The new group was called “The Champs,” although there clearly was no cohesive group per se. Burgess did record three new songs for “The Champs” on January 20, but any vocal direction was quickly scuttled by the immediate mania surrounding “Tequila.”
The instrumental B-side not only charted quickly, it shot up the charts in short order, and hit number one on March 28, 1958. A rival version by Eddie Platt also charted and peaked at no. 20.
A touring group was quickly assembled to capitalize on the success of “Tequila,” consisting of Chuck Rio on sax, Dave Burgess on rhythm guitar, Dale Norris on lead (Buddy Bruce declined), Joe Burnas on bass, and Gene Alden on drums.
Another recording session took place on April 5, and Challenge had enough material to release the first Champs LP, “Go Champs Go.”
However, the subsequent stage shows were a disaster, and Rio and Burgess feuded. Rio and Alden quit the tour in June, and a frantic search for replacements began.
Chuck Rio returned to L.A., and began “Chuck Rio and the Originals” for Challenge Records; he later was associated with the Persuaders.
Dave Burgess called Danny Wolfe, who in turn called Slim Willet in Abilene. Slim was a country singer, influential in Abilene and Dallas radio scene. He also was active in the popular “Big D” Jamborees of the 1950’s there and operated the Winston record label out of his garage.
Willet recorded local Texas musicians in various combinations, including a young Jimmy Seals on tenor sax and a young Dash Crofts on drums. The two were primarily playing with pianist Dean Beard as “Dean Beard and the Four Pals” and “Dean Beard and the Crew Cats.”
Seals sax was remarkably similar in tone in Rio’s. He had recorded a number of Rio compositions, such as “Sneaky Pete,” “Benguela,” and”Juavez” under the name, “Jimmy Seals Orchestra.” These first recordings of Seals and Crofts appeared on 45’s for the Carlton and Winston labels.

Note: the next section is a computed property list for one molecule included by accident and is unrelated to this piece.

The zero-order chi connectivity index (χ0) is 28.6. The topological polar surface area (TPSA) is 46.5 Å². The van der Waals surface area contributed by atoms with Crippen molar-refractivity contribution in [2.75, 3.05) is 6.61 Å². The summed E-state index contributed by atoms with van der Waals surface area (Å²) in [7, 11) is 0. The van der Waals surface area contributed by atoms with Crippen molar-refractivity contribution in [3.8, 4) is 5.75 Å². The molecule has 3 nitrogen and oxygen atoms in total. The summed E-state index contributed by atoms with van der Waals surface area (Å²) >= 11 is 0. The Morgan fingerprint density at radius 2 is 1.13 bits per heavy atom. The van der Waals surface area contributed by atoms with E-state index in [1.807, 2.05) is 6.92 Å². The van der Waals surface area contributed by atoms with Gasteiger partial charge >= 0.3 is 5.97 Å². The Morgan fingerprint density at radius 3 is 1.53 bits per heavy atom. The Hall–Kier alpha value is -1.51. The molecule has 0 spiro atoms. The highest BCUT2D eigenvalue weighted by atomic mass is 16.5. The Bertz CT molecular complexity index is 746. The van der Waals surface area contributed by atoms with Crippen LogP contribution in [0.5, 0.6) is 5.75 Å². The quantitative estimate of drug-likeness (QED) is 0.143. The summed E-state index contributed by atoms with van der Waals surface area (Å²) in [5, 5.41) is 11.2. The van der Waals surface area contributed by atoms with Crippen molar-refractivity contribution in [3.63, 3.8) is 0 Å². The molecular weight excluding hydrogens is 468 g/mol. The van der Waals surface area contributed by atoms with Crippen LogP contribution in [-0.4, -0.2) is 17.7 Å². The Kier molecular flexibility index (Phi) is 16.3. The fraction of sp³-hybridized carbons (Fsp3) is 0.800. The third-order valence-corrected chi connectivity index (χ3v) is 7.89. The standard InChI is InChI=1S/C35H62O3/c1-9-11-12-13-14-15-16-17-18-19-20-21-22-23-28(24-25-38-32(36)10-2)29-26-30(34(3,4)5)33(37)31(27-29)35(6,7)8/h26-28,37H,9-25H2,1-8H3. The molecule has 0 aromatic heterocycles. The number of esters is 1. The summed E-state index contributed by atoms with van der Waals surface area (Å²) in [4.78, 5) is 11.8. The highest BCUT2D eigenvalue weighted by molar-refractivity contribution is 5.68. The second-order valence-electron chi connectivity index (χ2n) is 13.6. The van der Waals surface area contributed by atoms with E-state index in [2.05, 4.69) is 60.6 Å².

Willet agreed to let Seals and Crofts join The Champs if 26 year old Dean Beard could also join. Burgess agreed and the three new Champs joined up with the tour in Baton Rouge.
The stage show was immediately successful – the crowd reportedly ripped off the group’s shirts. Seals and Crofts were paid $100 each for the first week.
After the tour completed, they were invited to join The Champs in California as permanent members. Jimmy had difficulty convincing his father to let him go, but he did relent, and so Seals and Crofts left their homes in Texas for Hollywood.
Dean Beard did not fare as well. He was accused of pocketing part of the cut meant for Seals and Crofts and was fired from the band. Dean returned to Texas and fell victim to leukemia many years later.
They were recording with the Champs at Goldstar as soon as July 15, 1958. Dash recalls that they re-recorded “Tequila” and being told that the new recording was intended to replace the hit version for legal reasons.
A second recording session took place on July 25. Burgess attempted some vocal tracks, and Seals and Crofts did backup as “The Chimes.” Burgess, Seals and Crofts also cut at least two vocal singles as “The Trophies.”